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ACCENTS. 6. Accents are generally used to modify the sound of the vowels over which they are placed; they sometimes merely serve to distinguish from each other words spelt alike, but of a different signification.

7. There are three accents: the acute ('), l'accent aigu ; the grave ( ), l'accent grave; and the circumflex (^), l'accent circonflexe.

8. The acute is placed over the vowel é to give it an acute or slender sound; as in été, vérité.

9. The grave is placed on è to give it a broad sound; as in père, très, and also on à (to), (there), (where), and dès (from), to distinguish these words from a (has), la (the), ou (or), and des (of the).

10. The circumflex is placed over vowels to give them a broad and long sound. It generally denotes the suppression of a letter once used, as in apôtre (from the Latin apostolus), which was formerly written apostre ; âge, formerly aage (ætas), âme (anima), nous chantâmes (cantavimus).

APOSTROPHE. 11. The apostrophe ('), l'apostrophe, denotes the suppression of the vowels a, e, or i at the end of a word, before another word beginning with a vowel or h mute, in order to avoid the hiatus. Ex., l'enfant, l'homme, l'amitié, s'il, j'ai ; for le enfant, le homme, la amitié, si il, je ai.

CEDILLA. 12. The cedilla (s), la cédille, is placed under the letter & before a, o, and u, to give it a soft sound. Ex., garçon, reçu, façade, balançoire; which are pronounced garson, resu, fasade, balansoire.

DIÆRESIS. 13. The diæresis (--), le tréma, is put over the vowels e, i, Uz to separate them in pronunciation from the preceding vowel. Ex., Noël, Saül, Héloïse; which are pronounced No-el, Sa-ul, Hélo-ise.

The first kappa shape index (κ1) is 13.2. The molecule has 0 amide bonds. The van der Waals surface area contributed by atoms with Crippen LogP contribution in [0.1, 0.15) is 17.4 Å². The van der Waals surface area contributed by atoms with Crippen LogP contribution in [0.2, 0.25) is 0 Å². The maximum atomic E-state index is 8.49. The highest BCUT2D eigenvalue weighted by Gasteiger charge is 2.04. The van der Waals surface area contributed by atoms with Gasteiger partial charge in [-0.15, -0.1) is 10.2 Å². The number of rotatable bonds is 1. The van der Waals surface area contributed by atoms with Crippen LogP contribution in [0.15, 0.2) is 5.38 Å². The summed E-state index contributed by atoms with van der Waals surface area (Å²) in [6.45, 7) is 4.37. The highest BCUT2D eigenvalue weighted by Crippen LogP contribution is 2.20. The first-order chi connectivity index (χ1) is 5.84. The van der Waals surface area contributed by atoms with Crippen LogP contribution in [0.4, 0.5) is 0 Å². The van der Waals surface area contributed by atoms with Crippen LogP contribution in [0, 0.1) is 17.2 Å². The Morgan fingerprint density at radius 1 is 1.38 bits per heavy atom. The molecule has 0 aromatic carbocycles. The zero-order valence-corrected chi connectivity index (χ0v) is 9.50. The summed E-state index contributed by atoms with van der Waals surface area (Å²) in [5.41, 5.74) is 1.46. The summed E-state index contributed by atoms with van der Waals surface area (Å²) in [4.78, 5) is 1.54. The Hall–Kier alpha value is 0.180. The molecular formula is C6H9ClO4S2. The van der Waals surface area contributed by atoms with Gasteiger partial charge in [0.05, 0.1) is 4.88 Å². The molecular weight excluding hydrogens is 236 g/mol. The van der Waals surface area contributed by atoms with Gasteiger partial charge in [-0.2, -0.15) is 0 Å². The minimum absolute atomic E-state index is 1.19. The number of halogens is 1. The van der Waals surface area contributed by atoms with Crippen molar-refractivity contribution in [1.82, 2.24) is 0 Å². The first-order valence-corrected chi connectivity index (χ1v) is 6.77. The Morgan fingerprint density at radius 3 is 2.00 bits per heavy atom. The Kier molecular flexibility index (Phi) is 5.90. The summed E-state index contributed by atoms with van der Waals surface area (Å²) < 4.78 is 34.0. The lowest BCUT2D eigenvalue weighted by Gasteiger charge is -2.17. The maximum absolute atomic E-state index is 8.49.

HYPHEN. 14. The hyphen (-), le trait d'union or tiret, is used to connect words together. Ex., arc-boutant, allons-nous-en,

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UNION OF WORDS.

15. The final consonant of a word is generally pronounced with the initial vowel or silent h of the next, when the two words are connected together by the sense.

16. In this union of words s and x take the sound of 2, d of t, g of k, and f of v; as

Pronounce.
les enfants the children lè-zenfants
vous avez you have

vou-zavez
dix ans
ten years

di-zans
grand homme great man

gran-tomme
sang illustre illustrious blood san-killustre
neuf heures nine hours

neu-veures
mon ami
my friend

mo-nami.

PUNCTUATION.

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17. The signs of punctuation are-
(.) point, . .... full stop or period.

virgule, ...comma.
deux points, . . . colon.

point et virgule, . semicolon.
(?) point d'interrogation, sign of interrogation.
(!) point d'exclamation, sign of exclamation.
(...) points de suspension, points of suspension.

parenthèse, . . . parenthesis. (" ") guillemets, . . . inverted commas, quotation.

RECAPITULATORY EXERCISE ON

PRONUNCIATION.

18. VOWELS, ACCENTS, AND Signs. a, . . . ma, ta, sa, papa, ananas, ratifia, rat, chat. e, eu, . . le, me, ne, que, heureux, bleu, jeune, beurre.

né, bébé, répété, café. è, ê, ai, ei, très, succès, fête, têtu, maison, reine. i, y, · · ni, ami, imiter, mystère, gîte, physique. 0, ô, au, . . notre, école, rose, le nôtre, pôle, eau, beaume. u, eu, . . nu, vertu, tumulte, murmure, j'eus, nous eûmes. ou, . . . coucou, loup, trou, souris, boudoir, mousquetaire. oi, oua, . . moi, soie, poisson, toison, bourgeois, ouate. an, en, . . an, ensuite. am, em, . . ambroisie, d'emblée, empereur. in, ain, yn, · vin, pain, ceinture, faim, Benjamin, Edimbourg,